Stick to the script. Young toddlers may not understand that hitting hurts, and may miss the message if you get overly wordy. Instead, keep things simple. If a toddler hits, say, “Ouch! Hitting hurts!,” Kandall says. If a toddler hits a friend, sibling, or partner, make a big deal out of examining the injury. If a toddler hits you, rubbing the area and saying ‘ouch’ can help him realize that hitting actually can hurt.
Try a time out. A short time out — one minute for a 1-year-old, two minutes for a 2-year-old— not only can help them realize that hitting brings negative consequences, but can help them calm down, Tilford says. Instead of putting them somewhere by themselves, consider sitting with them for that time, talking about what went on.
Redirect an activity. If a toddler hits, it’s a sign that the activity they’re trying to engage in may have become overwhelming. Putting it away with a gentle but firm, “Oh, you hit, so we can’t play blocks anymore,” then moving on is a good way to teach a toddler that when they hit, the fun comes to an end.
Move on. Toddlers have short attention spans, and the hitting incident may be completely out of their minds a few minutes later. Make sure that any consequences occur immediately after the behavior, Kandall says. Withholding screen time or dessert hours after the event is confusing, and won’t help them understand the correlation between hitting and loss of privileges.
Talk with their teachers. Again, teachers can be valuable partners in curbing this behavior. While some toddlers may hit once or twice to try out the behavior, some toddlers become habitual hitters, and handling it may differ based on which type the toddler falls into, Kandall says. If your toddler is hitting a lot, they may have a communication need that’s not met. Together, you and the teacher can assess whether your toddler may benefit from additional support. For example, a toddler with limited vocabulary may benefit from speech therapy to help her needs be understood.

A toddler also may hit himself. While this may look alarming, part of this may be experimentation — they want to know how it feels, Kandall says. In addition, they may truly not know what to do with their frustration, which is why it’s important to underline the message that hands are not for hitting anybody, even yourself. Coming up with some strategies, like running in place, jumping, or clapping loudly, may help them find something to do with their hands until they feel their emotions subside. If a toddler hitting themselves continues, speaking with their pediatrician can be helpful in determining next steps, Tilford says. A toddler who is hitting themselves may be doing so due to the sensory input it provides, and an occupational therapist could be helpful in teaching them different outlets to get a similar sensation.

How to Stop a Toddler From Hitting

Toddler hitting may be “just a phase,” but it’s important to be proactive and treat each hitting incident seriously. While the best defense against a toddler hitting is to make sure the situation doesn’t escalate, sometimes, that’s not possible. If a toddler is hitting others, it’s important to curb the behavior immediately. Here, how to stop a toddler from hitting, and discipline techniques for a toddler who hits.

Pay attention. Shadowing your toddler at the park is a good way to notice triggers and stop issues before they start. Noticing that your toddler may become overwhelmed at multiple toys in the sandbox or too many kids in line at the slide can help you and your toddler talk through emotions, both in real time, and, if your toddler is older, as you’re recapping the day. Saying something like, “Wow, it was really tough to wait in line at the slide today, huh?” while talking at bedtime can help you and your toddler talk through emotions in a low-key way.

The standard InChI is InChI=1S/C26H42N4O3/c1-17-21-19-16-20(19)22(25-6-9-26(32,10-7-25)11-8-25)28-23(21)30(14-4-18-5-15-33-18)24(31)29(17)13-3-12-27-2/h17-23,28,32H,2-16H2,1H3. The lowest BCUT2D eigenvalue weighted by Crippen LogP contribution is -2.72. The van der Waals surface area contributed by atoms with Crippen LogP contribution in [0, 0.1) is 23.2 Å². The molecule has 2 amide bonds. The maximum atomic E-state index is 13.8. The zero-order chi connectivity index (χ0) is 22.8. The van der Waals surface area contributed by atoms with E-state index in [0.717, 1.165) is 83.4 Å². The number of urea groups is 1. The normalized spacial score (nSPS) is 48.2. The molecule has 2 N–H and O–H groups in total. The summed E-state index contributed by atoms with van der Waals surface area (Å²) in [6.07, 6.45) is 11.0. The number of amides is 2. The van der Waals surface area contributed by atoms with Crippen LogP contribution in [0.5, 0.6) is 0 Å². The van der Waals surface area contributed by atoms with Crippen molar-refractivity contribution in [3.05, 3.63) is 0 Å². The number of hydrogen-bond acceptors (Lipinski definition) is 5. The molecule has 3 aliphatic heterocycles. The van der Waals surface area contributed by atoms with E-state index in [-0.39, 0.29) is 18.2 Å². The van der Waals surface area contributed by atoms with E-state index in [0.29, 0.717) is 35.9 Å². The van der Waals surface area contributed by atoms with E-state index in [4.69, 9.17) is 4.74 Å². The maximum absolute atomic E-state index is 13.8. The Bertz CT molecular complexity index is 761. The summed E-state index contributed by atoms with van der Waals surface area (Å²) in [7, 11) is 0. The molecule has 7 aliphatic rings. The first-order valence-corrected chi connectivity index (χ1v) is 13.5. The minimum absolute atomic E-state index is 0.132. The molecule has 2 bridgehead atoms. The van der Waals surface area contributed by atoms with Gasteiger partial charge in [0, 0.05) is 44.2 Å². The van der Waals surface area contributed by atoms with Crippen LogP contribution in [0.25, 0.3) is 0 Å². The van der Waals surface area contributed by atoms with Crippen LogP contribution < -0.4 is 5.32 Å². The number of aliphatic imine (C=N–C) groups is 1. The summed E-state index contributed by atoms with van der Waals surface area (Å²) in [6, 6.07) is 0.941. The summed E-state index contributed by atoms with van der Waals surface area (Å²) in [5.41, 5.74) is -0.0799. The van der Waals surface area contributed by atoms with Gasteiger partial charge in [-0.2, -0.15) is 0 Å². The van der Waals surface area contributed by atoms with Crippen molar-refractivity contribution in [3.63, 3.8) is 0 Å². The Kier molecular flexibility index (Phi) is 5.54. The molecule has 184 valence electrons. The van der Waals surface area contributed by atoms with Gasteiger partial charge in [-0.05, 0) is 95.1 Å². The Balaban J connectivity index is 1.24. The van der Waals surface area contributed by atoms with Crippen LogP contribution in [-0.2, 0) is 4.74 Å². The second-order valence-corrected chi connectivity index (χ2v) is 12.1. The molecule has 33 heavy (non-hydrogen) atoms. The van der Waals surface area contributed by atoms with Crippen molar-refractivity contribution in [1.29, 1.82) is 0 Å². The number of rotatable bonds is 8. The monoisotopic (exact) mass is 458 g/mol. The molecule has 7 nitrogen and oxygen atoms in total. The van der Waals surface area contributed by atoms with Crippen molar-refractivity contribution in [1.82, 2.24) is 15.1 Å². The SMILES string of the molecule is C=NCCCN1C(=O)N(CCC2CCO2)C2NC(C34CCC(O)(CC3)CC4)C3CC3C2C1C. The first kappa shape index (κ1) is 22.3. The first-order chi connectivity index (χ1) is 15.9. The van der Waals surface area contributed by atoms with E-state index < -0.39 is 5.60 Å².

Praise good behavior. When you see your toddler playing nicely, encourage the behavior with a compliment. Realizing that good behavior gets rewarded may make a toddler realize she doesn’t need to resort to hitting to get the attention she craves, Kandall says.
Double up on toys. For young toddlers, sharing can be a tough skill, and sometimes, the best line of defense is simply making sure every toddler has a toy to play with, Kandall says. If you’re hosting a playdate, having two bottles of bubbles, or two buckets and shovels, can help preserve the peace.
Coach a toddler. You may see some signs your toddler’s temper is rising. When you see his curled fists, raised shoulders, or whatever his physical cues are, help him learn how to redirect his behavior. “Wow, I can see you’re so angry you want to hit. Let’s get those feelings out by jumping or running!” is a way to help your toddler learn that their emotions are okay.
Have a discipline strategy in place. Whether it’s taking them out of an activity or giving them a time out, having a consistent discipline strategy in place for a toddler who hits is key, Tilford says. If your child goes to daycare or preschool, ask the employees how they discipline, and consider mimicking that at home for consistency. In the same vein, it’s important that you make sure all caregivers, including grandparents and babysitters, follow the same strategy.
Read a book. The book Hands Are Not for Hitting, by clinical therapist Martine Agassi, is a helpful board book to remind kids that hands can hurt, and there are better ways to make it clear that they’re not happy.

While toddler hitting mom, dad, or classmates can be disconcerting, concerning, or even embarrassing, knowing that it’s a normal developmental phase many toddlers go through can help remove the stigma of the behavior. By learning to recognize signs and discuss feelings, you can help your toddler learn to better communicate, and as your toddler simultaneously learns how to explain how she’s feeling, and learns herself that hitting can hurt, the behavior should cease. In the meantime, it’s important to realize that hitting behaviors, as unpleasant as they may be, are simply a way your toddler is communicating with you. Realizing there’s no malice behind these actions, and it’s your toddler’s way of saying, ‘hey, I need a little bit of help!’ can help you give them the support, love and strategies they need to avoid hitting in the future.

Published May 2018

Please note: The Bump and the materials and information it contains are not intended to, and do not constitute, medical or other health advice or diagnosis and should not be used as such. You should always consult with a qualified physician or health professional about your specific circumstances.